The Defense Department’s internal watchdog has concluded a long-delayed investigation into Michael Flynn, defense officials said Friday, sending its findings to the Army in a case that could bring tens of thousands of dollars in financial penalties for President Donald Trump’s first national security adviser.
The inspector general’s investigation, opened in April 2017, was put on hold for more than three years amid a broader scandal that included a criminal investigation of Flynn by the Justice Department — part of what would become the investigation of Trump’s first presidential campaign and Russian interference in the 2016 election led by former FBI director Robert S. Mueller III.
Flynn was fired by the Trump administration for lying to Vice President Mike Pence about the case, pleaded guilty in December 2017 to lying to the FBI about his contacts with Russian Ambassador Sergey Kislyak, later attempted to take back his plea, and ultimately was pardoned in November by Trump.
After Trump’s pardon, the Justice Department gave approval for the Defense Department inspector general’s office to resume its investigation, said Dwrena K. Allen, a spokeswoman for acting inspector general Sean O’Donnell. The watchdog’s office closed its investigation one week after the Biden administration took office and forwarded its findings to the Army.
“On January 27, 2021, we closed our investigation against LTG Flynn and forwarded several administrative matters to the Acting Secretary of the Army for review and appropriate action,” Allen’s statement said. LTG stands for lieutenant general, Flynn’s rank at retirement.
A lawyer for Flynn, Sidney Powell, did not respond to requests for comment.
Transmission of the investigation to the Army, which has not been previously reported, leaves military officials grappling with how to handle a politically polarizing officer who in recent months alarmed the Pentagon by falsely suggesting to Trump that, as commander in chief, he could declare martial law and force a “rerun” of the presidential election in swing states that went for President Biden. Such a move could have plunged the nation into an unprecedented crisis.
Similar investigations of Trump administration officials have been released since the former president left office. Among them was a delayed Defense Department review that found retired Rear Adm. Ronny Jackson, a former White House doctor, had bullied staff, made inappropriate remarks about a female subordinate and engaged in “inappropriate conduct involving the use of alcohol” on two foreign presidential visits. Jackson, who is closely aligned with Trump, won a congressional seat as a Republican in Texas in November before the investigation was released.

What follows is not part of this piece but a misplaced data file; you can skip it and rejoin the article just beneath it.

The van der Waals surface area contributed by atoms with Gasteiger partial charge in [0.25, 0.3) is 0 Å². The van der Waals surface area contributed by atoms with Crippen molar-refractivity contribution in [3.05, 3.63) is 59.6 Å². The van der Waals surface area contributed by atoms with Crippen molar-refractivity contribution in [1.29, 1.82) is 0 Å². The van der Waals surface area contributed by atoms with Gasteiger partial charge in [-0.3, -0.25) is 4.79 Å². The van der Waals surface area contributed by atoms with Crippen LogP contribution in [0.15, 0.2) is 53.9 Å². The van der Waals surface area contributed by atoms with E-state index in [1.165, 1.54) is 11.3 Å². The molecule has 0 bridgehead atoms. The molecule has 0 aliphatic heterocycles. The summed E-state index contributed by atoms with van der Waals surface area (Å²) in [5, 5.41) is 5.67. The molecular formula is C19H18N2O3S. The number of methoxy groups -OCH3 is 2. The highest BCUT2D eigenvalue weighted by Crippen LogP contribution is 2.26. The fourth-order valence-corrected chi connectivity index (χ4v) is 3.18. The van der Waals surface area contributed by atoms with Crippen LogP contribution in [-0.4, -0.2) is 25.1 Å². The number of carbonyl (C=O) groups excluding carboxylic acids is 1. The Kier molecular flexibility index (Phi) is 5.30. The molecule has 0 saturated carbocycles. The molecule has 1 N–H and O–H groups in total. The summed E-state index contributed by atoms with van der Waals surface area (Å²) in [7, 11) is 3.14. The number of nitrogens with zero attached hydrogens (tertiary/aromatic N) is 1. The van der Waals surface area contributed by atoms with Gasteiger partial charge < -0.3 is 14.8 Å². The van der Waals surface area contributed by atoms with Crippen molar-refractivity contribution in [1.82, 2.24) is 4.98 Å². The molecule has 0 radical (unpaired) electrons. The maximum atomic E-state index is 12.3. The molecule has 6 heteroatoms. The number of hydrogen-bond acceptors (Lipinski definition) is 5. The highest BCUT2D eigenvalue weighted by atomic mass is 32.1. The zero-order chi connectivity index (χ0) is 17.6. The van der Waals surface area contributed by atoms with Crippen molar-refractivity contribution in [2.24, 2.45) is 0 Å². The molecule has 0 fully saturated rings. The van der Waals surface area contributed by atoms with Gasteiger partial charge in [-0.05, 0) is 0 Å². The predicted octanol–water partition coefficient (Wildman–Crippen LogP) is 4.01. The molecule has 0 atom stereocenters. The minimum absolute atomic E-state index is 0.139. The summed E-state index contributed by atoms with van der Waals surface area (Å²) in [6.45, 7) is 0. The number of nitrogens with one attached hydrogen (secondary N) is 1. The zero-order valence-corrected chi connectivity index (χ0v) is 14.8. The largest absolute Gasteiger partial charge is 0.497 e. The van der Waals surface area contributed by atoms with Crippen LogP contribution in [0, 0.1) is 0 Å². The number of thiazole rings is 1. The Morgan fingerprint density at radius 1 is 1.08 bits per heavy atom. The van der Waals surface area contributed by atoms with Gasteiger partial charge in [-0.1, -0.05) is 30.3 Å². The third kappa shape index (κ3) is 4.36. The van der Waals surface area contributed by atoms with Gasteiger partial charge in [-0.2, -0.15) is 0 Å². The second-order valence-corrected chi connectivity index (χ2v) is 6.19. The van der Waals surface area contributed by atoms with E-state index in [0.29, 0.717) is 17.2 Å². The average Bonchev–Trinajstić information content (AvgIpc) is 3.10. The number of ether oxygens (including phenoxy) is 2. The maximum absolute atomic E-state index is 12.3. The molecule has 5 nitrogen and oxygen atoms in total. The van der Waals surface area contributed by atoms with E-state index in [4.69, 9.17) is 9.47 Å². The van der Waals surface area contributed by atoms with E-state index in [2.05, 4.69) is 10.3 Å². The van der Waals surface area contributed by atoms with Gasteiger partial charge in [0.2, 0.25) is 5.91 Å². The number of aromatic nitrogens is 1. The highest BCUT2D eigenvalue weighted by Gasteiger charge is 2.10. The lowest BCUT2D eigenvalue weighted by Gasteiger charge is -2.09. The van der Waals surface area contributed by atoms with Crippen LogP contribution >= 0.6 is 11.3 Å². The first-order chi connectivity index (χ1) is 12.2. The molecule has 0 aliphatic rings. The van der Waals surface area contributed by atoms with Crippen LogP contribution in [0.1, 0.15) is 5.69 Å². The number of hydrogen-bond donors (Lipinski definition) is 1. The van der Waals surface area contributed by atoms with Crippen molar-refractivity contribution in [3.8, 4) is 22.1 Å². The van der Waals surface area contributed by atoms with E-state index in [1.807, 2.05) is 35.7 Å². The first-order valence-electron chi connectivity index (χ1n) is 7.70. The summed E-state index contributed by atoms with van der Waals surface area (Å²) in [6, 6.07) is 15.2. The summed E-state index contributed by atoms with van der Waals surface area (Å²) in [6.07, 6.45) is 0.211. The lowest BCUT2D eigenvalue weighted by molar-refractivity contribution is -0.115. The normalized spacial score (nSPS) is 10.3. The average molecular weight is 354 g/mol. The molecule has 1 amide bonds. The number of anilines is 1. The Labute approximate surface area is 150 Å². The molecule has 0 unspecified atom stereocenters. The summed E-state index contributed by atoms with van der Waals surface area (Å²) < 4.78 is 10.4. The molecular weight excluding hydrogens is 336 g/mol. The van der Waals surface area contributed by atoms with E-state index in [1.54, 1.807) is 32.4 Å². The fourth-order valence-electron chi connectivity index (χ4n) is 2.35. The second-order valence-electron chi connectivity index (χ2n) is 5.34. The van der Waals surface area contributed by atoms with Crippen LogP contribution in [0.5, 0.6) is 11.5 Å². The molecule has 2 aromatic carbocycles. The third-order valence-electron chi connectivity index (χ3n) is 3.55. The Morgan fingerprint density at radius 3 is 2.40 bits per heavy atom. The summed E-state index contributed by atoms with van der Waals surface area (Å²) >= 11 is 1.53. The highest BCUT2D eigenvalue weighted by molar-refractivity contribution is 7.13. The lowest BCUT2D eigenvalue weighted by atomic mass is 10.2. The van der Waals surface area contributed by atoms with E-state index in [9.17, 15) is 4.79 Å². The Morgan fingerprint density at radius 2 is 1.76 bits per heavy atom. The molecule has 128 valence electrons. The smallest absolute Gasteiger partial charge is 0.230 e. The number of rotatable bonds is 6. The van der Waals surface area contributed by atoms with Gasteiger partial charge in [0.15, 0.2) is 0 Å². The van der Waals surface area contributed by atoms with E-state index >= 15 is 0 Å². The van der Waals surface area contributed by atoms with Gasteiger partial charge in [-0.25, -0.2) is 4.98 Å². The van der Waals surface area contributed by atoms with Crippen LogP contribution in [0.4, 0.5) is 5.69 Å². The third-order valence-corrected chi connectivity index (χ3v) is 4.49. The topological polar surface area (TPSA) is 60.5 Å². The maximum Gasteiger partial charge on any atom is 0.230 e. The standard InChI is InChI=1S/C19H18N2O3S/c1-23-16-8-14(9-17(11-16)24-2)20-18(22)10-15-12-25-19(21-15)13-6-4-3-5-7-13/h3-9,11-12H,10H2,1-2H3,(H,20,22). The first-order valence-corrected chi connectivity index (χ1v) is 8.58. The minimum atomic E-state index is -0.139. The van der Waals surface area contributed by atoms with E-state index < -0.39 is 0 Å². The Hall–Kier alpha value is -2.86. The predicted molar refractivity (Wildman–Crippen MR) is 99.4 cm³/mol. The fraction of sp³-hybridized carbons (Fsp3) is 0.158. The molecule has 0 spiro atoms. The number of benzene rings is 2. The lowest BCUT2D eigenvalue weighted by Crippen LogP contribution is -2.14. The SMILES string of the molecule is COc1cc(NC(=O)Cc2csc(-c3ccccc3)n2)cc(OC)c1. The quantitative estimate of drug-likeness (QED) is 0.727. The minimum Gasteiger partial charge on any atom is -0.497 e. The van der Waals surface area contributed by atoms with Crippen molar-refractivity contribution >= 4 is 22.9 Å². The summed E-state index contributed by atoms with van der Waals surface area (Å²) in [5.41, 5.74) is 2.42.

An Army spokeswoman, Col. Cathy Wilkinson, acknowledged that acting Army secretary John E. Whitley had received the case for review.
“We do not have any additional information for you at this time,” Wilkinson said in an email on Friday.
The payment to Flynn from Russia dates to 2015, when the retired general appeared alongside Russian President Vladimir Putin at a gala dinner for RT, a Kremlin-controlled media organization. He was paid $45,000 for doing so.
Flynn later disclosed that he also worked as a foreign agent representing Turkish interests for the Netherlands-based company, Inovo BV, which paid his company, Flynn Intel Group, $530,000 in 2016. The company was founded by Kamil Ekim Alptekin, a Turkish businessman, and lobbies on behalf of the Turkish government.
In 2017, a lawyer representing Flynn at the time, Robert Kelner, said that the general had communicated with the Defense Intelligence Agency before and after his trip to Russia, and argued that Flynn met the requirements to accept foreign money. Military officials confirmed in a letter to Congress that year that Flynn had done so, stating, though, that they had no record of him seeking permission.
Separately, the Defense Department said in 2017 that Flynn did not seek permission from the U.S. government to work as a paid foreign agent for Turkish interests.
Defense Department guidelines warn that it “may pursue debt collection” if a retired service member does not secure approval to accept foreign payments before doing so. Collection due to an emoluments violation is capped at no more than what an individual made in retirement pay during a period of unauthorized employment.
Flynn, whose retirement pay is more than $10,000 per month, worked for Inovo for three months.